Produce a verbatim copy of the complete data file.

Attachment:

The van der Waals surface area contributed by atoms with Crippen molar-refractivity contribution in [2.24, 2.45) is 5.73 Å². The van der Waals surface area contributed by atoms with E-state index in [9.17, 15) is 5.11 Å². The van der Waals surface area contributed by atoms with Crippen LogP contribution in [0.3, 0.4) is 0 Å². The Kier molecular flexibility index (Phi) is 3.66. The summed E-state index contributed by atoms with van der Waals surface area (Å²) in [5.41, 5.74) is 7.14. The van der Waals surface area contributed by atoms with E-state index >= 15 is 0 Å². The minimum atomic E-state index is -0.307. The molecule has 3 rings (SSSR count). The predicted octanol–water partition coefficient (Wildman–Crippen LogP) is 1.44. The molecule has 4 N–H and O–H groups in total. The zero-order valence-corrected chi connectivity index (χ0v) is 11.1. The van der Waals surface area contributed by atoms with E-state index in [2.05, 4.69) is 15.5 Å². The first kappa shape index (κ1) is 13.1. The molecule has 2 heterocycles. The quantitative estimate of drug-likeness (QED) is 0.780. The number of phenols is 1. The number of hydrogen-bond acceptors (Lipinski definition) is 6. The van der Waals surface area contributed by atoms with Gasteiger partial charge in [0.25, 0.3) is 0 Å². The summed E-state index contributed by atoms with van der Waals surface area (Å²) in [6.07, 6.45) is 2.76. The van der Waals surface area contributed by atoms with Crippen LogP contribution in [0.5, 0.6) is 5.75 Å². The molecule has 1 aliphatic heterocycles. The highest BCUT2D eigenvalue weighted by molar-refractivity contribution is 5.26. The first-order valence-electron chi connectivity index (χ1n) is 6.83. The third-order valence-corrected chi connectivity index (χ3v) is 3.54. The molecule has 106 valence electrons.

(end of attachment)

The van der Waals surface area contributed by atoms with Crippen molar-refractivity contribution in [2.24, 2.45) is 5.73 Å². The van der Waals surface area contributed by atoms with E-state index in [9.17, 15) is 5.11 Å². The van der Waals surface area contributed by atoms with Crippen LogP contribution in [0.3, 0.4) is 0 Å². The Kier molecular flexibility index (Phi) is 3.66. The summed E-state index contributed by atoms with van der Waals surface area (Å²) in [5.41, 5.74) is 7.14. The van der Waals surface area contributed by atoms with E-state index >= 15 is 0 Å². The minimum atomic E-state index is -0.307. The molecule has 3 rings (SSSR count). The predicted octanol–water partition coefficient (Wildman–Crippen LogP) is 1.44. The molecule has 4 N–H and O–H groups in total. The zero-order valence-corrected chi connectivity index (χ0v) is 11.1. The van der Waals surface area contributed by atoms with E-state index in [2.05, 4.69) is 15.5 Å². The first kappa shape index (κ1) is 13.1. The molecule has 2 heterocycles. The quantitative estimate of drug-likeness (QED) is 0.780. The number of phenols is 1. The number of hydrogen-bond acceptors (Lipinski definition) is 6. The van der Waals surface area contributed by atoms with Gasteiger partial charge in [0.25, 0.3) is 0 Å². The summed E-state index contributed by atoms with van der Waals surface area (Å²) in [6.07, 6.45) is 2.76. The van der Waals surface area contributed by atoms with Crippen LogP contribution in [0.5, 0.6) is 5.75 Å². The molecule has 1 aliphatic heterocycles. The highest BCUT2D eigenvalue weighted by molar-refractivity contribution is 5.26. The first-order valence-electron chi connectivity index (χ1n) is 6.83. The third-order valence-corrected chi connectivity index (χ3v) is 3.54. The molecule has 106 valence electrons.